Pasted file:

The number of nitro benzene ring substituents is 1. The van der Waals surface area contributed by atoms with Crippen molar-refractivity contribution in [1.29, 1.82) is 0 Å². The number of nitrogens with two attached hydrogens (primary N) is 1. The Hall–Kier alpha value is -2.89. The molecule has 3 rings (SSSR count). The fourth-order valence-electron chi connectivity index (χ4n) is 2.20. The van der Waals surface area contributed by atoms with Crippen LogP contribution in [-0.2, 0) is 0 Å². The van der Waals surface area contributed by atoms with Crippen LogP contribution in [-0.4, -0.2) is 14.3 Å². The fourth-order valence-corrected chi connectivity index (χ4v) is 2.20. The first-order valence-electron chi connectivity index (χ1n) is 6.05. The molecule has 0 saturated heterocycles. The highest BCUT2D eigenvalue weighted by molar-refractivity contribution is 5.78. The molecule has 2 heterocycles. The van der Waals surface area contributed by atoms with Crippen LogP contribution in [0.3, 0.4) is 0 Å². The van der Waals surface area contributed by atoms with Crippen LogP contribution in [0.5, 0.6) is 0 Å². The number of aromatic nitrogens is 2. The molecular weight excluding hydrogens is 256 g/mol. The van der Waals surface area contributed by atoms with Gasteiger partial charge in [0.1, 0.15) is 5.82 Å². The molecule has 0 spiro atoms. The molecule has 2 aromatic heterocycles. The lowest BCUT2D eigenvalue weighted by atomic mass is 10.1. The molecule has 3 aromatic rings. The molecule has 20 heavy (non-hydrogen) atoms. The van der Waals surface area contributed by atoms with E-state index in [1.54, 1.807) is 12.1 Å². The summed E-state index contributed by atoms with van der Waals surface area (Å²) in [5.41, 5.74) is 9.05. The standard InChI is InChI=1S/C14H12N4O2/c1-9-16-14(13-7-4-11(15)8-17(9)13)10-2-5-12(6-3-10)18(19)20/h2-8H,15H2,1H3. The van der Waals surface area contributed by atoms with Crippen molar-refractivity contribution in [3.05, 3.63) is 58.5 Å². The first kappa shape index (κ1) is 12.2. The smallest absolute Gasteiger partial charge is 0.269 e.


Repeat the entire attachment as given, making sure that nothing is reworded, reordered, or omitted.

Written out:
The number of nitro benzene ring substituents is 1. The van der Waals surface area contributed by atoms with Crippen molar-refractivity contribution in [1.29, 1.82) is 0 Å². The number of nitrogens with two attached hydrogens (primary N) is 1. The Hall–Kier alpha value is -2.89. The molecule has 3 rings (SSSR count). The fourth-order valence-electron chi connectivity index (χ4n) is 2.20. The van der Waals surface area contributed by atoms with Crippen LogP contribution in [-0.2, 0) is 0 Å². The van der Waals surface area contributed by atoms with Crippen LogP contribution in [-0.4, -0.2) is 14.3 Å². The fourth-order valence-corrected chi connectivity index (χ4v) is 2.20. The first-order valence-electron chi connectivity index (χ1n) is 6.05. The molecule has 0 saturated heterocycles. The highest BCUT2D eigenvalue weighted by molar-refractivity contribution is 5.78. The molecule has 2 heterocycles. The van der Waals surface area contributed by atoms with Crippen LogP contribution in [0.3, 0.4) is 0 Å². The van der Waals surface area contributed by atoms with Crippen LogP contribution in [0.5, 0.6) is 0 Å². The number of aromatic nitrogens is 2. The molecular weight excluding hydrogens is 256 g/mol. The van der Waals surface area contributed by atoms with Gasteiger partial charge in [0.1, 0.15) is 5.82 Å². The molecule has 0 spiro atoms. The molecule has 2 aromatic heterocycles. The lowest BCUT2D eigenvalue weighted by atomic mass is 10.1. The molecule has 3 aromatic rings. The molecule has 20 heavy (non-hydrogen) atoms. The van der Waals surface area contributed by atoms with E-state index in [1.54, 1.807) is 12.1 Å². The summed E-state index contributed by atoms with van der Waals surface area (Å²) in [5.41, 5.74) is 9.05. The standard InChI is InChI=1S/C14H12N4O2/c1-9-16-14(13-7-4-11(15)8-17(9)13)10-2-5-12(6-3-10)18(19)20/h2-8H,15H2,1H3. The van der Waals surface area contributed by atoms with Crippen molar-refractivity contribution in [3.05, 3.63) is 58.5 Å². The first kappa shape index (κ1) is 12.2. The smallest absolute Gasteiger partial charge is 0.269 e.